Tufts studying for its chemistry finals

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Stephen Haladyna had a great first weekend of the NCAA Tournament, averaging 21.0 points per game.
Tufts athletics photo

By Matthew Noonan
D3sports.com

It may sound cliché, but Tufts men’s basketball coach Bob Sheldon claims ‘team chemistry’ is the reason the Jumbos are two wins away from advancing to the Salem Civic Center. 

This past weekend, team chemistry was the key for the men dressed in Powder Blue, White and Brown as they relied on it to get past Southern Vermont and Skidmore in the first and second rounds, respectively.

Yet, the main ingredient to this so-called ‘team chemistry’ Sheldon speaks of is the unit’s three seniors.

“My three seniors are just phenomenal,” Sheldon said of Ryan Spadaford, Stephen Haladyna and Zach Roswold.  

“They chirp a lot, talk a lot of smack to the other team and in practice it is crazy, but everyone knows it is just fun.” 

Sheldon truly believes his three seniors are the catalyst behind an exciting run that helped Tufts return to the ‘Sweet 16’ for the first time in a decade. In the team’s most recent appearance in the third round of the Division III NCAA Tournament - March 2006 - Tufts fell to New England Small College Athletic Conference foe Amherst in overtime.

Said Sheldon, “I am just so happy that my seniors stuck with it after going 13-12 and 13-12. They got what it took and they did what they needed to do to make us have the chemistry we have (displayed thus far).”

Team chemistry came in handy prior to last weekend’s contests. It was on display during a pair of overtime wins against Babson and Pine Manor, as well as when the Jumbos defeated Whitman and Cal Lutheran in California. Of course, it also assisted the Jumbos in other situations, including practices and close games.

They will once again rely on their ‘team chemistry’ come this Friday when they host Johnson & Wales with tipoff scheduled for 7:30 p.m.

“I think it is going to be a great game to be at,” said Sheldon. “I expect it to be in the 80’s and 90’s.

“(As far as preparation goes), we’re going to do what we do, we are going to tweak some things and try to slow them down, but we’re going to run with them.”

Tufts and Johnson & Wales did not meet this season, but commenced their respective 2014-15 campaigns last November with the Wildcats claimed a 74-52 victory. Current senior Quarry Greenaway eclipsed the 1,000-point mark during the contest, becoming the second fastest player in Wildcats history to accomplish the feat.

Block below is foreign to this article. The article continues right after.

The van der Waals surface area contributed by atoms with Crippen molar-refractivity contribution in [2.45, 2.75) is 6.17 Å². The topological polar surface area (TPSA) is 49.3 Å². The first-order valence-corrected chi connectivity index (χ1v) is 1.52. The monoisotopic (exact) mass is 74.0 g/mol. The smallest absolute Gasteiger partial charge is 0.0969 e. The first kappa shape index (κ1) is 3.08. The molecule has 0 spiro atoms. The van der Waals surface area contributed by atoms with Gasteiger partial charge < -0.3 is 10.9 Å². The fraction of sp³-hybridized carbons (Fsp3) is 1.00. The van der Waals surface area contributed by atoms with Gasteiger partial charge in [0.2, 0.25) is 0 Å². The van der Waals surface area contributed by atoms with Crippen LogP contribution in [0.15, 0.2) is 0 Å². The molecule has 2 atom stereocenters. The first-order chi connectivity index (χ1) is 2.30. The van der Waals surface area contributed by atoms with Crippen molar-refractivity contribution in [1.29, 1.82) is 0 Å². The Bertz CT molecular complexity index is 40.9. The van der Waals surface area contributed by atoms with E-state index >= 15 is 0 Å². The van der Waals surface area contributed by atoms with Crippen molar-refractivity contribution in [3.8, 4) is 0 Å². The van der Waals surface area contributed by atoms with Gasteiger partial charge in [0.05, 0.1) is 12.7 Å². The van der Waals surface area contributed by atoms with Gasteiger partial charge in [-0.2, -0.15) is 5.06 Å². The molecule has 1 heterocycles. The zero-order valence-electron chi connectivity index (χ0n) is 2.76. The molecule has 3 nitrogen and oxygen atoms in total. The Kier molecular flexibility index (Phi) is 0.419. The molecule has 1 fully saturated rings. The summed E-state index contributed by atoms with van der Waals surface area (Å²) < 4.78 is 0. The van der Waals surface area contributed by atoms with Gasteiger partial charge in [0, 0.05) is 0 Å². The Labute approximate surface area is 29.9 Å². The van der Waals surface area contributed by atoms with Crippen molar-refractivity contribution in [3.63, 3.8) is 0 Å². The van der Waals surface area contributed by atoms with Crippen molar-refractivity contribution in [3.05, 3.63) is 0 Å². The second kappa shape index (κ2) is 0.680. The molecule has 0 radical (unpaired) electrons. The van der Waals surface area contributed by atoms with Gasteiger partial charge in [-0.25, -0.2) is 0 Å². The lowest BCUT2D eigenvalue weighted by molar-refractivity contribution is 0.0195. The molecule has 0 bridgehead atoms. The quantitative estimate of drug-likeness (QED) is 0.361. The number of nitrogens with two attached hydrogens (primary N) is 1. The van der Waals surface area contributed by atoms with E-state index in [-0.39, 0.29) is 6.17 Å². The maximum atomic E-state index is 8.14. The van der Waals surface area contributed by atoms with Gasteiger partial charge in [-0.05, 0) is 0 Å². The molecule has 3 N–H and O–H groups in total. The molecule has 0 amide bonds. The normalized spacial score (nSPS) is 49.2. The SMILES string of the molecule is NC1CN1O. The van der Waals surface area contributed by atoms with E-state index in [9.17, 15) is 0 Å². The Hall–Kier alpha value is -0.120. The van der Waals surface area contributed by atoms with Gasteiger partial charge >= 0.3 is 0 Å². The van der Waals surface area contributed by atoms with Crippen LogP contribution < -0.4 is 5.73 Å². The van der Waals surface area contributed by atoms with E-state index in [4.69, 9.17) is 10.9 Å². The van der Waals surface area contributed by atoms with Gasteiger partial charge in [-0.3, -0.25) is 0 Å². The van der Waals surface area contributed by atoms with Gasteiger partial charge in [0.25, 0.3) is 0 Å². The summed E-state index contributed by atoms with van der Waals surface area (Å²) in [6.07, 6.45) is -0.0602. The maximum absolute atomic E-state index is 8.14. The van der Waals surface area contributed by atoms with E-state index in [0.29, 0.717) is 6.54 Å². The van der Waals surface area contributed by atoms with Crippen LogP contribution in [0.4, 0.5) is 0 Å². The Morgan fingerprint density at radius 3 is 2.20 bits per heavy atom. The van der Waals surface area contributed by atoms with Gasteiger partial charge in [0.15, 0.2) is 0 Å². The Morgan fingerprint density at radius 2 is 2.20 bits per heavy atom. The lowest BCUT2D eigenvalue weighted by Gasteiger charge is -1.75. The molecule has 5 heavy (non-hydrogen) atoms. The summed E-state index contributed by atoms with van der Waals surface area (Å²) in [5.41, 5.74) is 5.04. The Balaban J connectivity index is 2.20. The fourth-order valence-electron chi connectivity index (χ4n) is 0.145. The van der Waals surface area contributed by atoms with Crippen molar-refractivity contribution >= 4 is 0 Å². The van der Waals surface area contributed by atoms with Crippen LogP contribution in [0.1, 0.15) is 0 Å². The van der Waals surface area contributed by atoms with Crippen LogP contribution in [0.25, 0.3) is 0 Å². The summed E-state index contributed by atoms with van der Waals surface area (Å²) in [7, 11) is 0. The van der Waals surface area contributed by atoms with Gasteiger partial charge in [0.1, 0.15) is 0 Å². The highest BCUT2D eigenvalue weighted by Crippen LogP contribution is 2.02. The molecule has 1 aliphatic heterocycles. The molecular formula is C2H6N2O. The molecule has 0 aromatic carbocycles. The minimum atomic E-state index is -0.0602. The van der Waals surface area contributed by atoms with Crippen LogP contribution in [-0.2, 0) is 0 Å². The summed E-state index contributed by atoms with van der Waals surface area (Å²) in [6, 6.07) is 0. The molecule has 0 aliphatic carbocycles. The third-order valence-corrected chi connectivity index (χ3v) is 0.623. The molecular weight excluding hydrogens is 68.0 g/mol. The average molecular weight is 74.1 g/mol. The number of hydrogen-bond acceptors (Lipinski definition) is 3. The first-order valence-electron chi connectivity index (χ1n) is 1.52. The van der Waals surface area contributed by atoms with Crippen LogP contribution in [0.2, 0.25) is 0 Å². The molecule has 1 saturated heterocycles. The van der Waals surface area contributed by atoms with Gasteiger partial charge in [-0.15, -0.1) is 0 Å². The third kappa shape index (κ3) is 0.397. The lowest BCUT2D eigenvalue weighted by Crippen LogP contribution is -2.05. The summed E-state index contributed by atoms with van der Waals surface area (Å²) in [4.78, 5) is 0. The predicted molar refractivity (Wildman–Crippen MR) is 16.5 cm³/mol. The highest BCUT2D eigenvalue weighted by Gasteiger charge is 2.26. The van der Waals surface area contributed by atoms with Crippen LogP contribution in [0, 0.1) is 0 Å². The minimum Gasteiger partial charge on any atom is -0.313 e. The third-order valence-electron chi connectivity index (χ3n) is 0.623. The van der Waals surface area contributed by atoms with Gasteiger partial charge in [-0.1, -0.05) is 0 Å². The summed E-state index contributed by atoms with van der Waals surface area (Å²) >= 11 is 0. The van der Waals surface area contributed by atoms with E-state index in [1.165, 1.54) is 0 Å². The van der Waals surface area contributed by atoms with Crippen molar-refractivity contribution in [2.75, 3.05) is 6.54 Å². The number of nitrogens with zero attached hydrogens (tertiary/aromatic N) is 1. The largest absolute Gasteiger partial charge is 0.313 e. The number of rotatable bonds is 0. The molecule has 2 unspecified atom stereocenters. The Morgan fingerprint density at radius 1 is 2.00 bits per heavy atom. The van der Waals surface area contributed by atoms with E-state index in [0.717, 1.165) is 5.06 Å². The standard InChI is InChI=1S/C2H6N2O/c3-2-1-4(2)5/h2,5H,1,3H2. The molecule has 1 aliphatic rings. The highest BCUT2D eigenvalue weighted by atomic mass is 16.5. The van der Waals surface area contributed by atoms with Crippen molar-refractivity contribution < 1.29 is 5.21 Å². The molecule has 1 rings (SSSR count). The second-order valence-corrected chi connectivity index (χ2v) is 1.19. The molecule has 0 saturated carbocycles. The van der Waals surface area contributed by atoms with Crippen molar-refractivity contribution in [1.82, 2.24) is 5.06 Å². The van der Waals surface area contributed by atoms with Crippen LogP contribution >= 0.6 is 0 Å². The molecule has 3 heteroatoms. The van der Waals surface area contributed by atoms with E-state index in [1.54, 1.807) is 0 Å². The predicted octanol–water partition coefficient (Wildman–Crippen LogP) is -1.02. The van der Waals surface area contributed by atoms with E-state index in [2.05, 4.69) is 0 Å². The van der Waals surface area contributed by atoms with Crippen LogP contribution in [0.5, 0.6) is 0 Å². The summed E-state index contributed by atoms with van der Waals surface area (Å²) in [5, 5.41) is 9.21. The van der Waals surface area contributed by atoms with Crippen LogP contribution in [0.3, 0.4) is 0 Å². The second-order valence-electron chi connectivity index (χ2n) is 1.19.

Johnson & Wales earned a trip to Medford following back-to-back wins against Trinity (Conn.) and Fitchburg State last weekend at Plattsburgh State.

“I think playing Southern Vermont and Skidmore last weekend helped us get ready for Johnson & Wales on Friday,” said Sheldon.

Friday promises to be an exciting contest between the Jumbos and Wildcats, but once again, Tufts will need to lean on its ‘team chemistry,’ along with the three seniors to extend the season to Saturday – and hopefully, the semifinals and finals.

Yet, what is also helping Tufts remain focused on their goal of winning a championship is the eagerness to practice. Sheldon’s squad loves to practice and they will get a few more sessions in before Friday’s game.

“Usually at this time of the season you want a shortened practice because you are a little bit tired, both physically and mentally, but we want to go. We want to practice and we’re excited,” said Sheldon. “It is great being around them and it is great to go to work.” 

Middlebury’s run comes up short

After concluding the regular season with a pair of setbacks, the Middlebury College men’s basketball team knew their only way to extend their campaign was to win the NESCAC tournament.

The road to the program’s third tournament crown – their most recent since the 2010-11 school year – went through Amherst and Trinity, but the challenging task did not phase coach Jeff Brown’s squad as the Panthers defeated both units, along with Wesleyan in the opening round to secure a spot in the Division III NCAA Tournament.  

“We were well aware that a loss was going to end our season, so our guys just really hung tough,” said Brown. “We got a couple breaks at the end of the Amherst game and we were able to win a championship.”

The game against Amherst – perhaps a contest some will consider one for the ages – featured 23 lead changes and 10 ties. Neither team held more than a three-point advantage following the 18:50 mark of the second half before a pair of late free throws by Matt St. Amour pushed the visitors ahead for good.

Following their dramatic victory against Amherst, Middlebury edged Salisbury in the opening round by a score of 75-73, but fell to Keene State the following evening.

“I was proud of our effort on Saturday,” said Brown. “Keene State had us on our heels for most of the game. They were tenacious on defense, but our guys were so tough and gritty, especially during the final three minutes.”

Middlebury might not have appeared destined for the ‘big dance’ after a 5-5 start, but a late first semester win against Plattsburgh seemed to boost the squad’s confidence heading into the final few weeks. 

“I am very pleased with the past season,” said Brown. “We were 7-7 at one point, but we were able to have a great run in the NESCAC Tournament. In addition, only nine of our 29 games this season were played in Pepin Gymnasium, so we were truly road warriors.”

Middlebury graduates a trio of seniors, including Matt Daley, but does return St. Amour, Jake Brown and Zach Baines.